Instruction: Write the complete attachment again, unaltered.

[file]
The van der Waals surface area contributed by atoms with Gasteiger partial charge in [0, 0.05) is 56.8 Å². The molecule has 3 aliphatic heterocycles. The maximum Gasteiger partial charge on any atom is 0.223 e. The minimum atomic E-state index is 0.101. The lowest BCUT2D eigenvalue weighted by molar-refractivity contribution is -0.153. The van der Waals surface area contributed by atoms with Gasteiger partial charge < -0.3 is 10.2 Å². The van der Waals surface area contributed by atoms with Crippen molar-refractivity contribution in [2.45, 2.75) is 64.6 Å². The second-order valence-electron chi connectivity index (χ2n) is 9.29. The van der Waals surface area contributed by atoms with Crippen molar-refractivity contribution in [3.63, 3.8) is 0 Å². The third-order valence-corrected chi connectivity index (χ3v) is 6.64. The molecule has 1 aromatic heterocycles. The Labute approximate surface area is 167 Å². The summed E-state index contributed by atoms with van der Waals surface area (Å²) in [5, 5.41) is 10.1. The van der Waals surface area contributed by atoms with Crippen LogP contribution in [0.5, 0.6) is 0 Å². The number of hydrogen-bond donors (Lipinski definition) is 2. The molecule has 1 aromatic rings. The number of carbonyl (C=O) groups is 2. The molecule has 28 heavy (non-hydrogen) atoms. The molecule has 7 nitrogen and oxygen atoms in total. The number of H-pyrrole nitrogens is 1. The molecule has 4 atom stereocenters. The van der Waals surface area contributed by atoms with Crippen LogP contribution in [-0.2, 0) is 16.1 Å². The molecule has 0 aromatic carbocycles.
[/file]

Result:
The van der Waals surface area contributed by atoms with Gasteiger partial charge in [0, 0.05) is 56.8 Å². The molecule has 3 aliphatic heterocycles. The maximum Gasteiger partial charge on any atom is 0.223 e. The minimum atomic E-state index is 0.101. The lowest BCUT2D eigenvalue weighted by molar-refractivity contribution is -0.153. The van der Waals surface area contributed by atoms with Gasteiger partial charge < -0.3 is 10.2 Å². The van der Waals surface area contributed by atoms with Crippen molar-refractivity contribution in [2.45, 2.75) is 64.6 Å². The second-order valence-electron chi connectivity index (χ2n) is 9.29. The van der Waals surface area contributed by atoms with Crippen molar-refractivity contribution in [3.63, 3.8) is 0 Å². The third-order valence-corrected chi connectivity index (χ3v) is 6.64. The molecule has 1 aromatic heterocycles. The Labute approximate surface area is 167 Å². The summed E-state index contributed by atoms with van der Waals surface area (Å²) in [5, 5.41) is 10.1. The van der Waals surface area contributed by atoms with Crippen LogP contribution in [0.5, 0.6) is 0 Å². The number of hydrogen-bond donors (Lipinski definition) is 2. The molecule has 1 aromatic rings. The number of carbonyl (C=O) groups is 2. The molecule has 28 heavy (non-hydrogen) atoms. The molecule has 7 nitrogen and oxygen atoms in total. The number of H-pyrrole nitrogens is 1. The molecule has 4 atom stereocenters. The van der Waals surface area contributed by atoms with Crippen LogP contribution in [-0.2, 0) is 16.1 Å². The molecule has 0 aromatic carbocycles.